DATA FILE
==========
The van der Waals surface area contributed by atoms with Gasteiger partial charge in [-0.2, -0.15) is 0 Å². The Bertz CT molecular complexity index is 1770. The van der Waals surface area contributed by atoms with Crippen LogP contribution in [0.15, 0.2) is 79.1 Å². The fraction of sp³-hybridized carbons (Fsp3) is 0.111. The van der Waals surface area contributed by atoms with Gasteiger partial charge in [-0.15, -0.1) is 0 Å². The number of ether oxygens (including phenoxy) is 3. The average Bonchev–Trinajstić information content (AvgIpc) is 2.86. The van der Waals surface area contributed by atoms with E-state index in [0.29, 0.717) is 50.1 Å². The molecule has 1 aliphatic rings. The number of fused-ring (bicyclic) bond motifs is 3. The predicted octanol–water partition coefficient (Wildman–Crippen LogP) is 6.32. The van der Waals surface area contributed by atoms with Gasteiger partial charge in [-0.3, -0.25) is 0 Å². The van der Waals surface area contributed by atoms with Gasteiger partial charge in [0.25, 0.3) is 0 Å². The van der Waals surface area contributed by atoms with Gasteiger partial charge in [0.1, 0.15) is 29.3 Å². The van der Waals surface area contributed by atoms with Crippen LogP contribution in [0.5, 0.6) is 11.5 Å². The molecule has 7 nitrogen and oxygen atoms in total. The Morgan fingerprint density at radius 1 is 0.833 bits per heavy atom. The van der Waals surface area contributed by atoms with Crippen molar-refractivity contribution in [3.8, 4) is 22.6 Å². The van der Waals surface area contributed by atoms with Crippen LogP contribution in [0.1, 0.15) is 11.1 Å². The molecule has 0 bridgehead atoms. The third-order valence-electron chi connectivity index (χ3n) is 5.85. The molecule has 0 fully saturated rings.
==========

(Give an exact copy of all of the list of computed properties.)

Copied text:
The van der Waals surface area contributed by atoms with Gasteiger partial charge in [-0.2, -0.15) is 0 Å². The Bertz CT molecular complexity index is 1770. The van der Waals surface area contributed by atoms with Crippen LogP contribution in [0.15, 0.2) is 79.1 Å². The fraction of sp³-hybridized carbons (Fsp3) is 0.111. The van der Waals surface area contributed by atoms with Gasteiger partial charge in [-0.15, -0.1) is 0 Å². The number of ether oxygens (including phenoxy) is 3. The average Bonchev–Trinajstić information content (AvgIpc) is 2.86. The van der Waals surface area contributed by atoms with E-state index in [0.29, 0.717) is 50.1 Å². The molecule has 1 aliphatic rings. The number of fused-ring (bicyclic) bond motifs is 3. The predicted octanol–water partition coefficient (Wildman–Crippen LogP) is 6.32. The van der Waals surface area contributed by atoms with Gasteiger partial charge in [-0.3, -0.25) is 0 Å². The van der Waals surface area contributed by atoms with Gasteiger partial charge in [0.25, 0.3) is 0 Å². The van der Waals surface area contributed by atoms with Gasteiger partial charge in [0.1, 0.15) is 29.3 Å². The van der Waals surface area contributed by atoms with Crippen LogP contribution in [0.5, 0.6) is 11.5 Å². The molecule has 7 nitrogen and oxygen atoms in total. The Morgan fingerprint density at radius 1 is 0.833 bits per heavy atom. The van der Waals surface area contributed by atoms with Crippen molar-refractivity contribution in [3.8, 4) is 22.6 Å². The van der Waals surface area contributed by atoms with Crippen LogP contribution in [0.1, 0.15) is 11.1 Å². The molecule has 0 bridgehead atoms. The third-order valence-electron chi connectivity index (χ3n) is 5.85. The molecule has 0 fully saturated rings.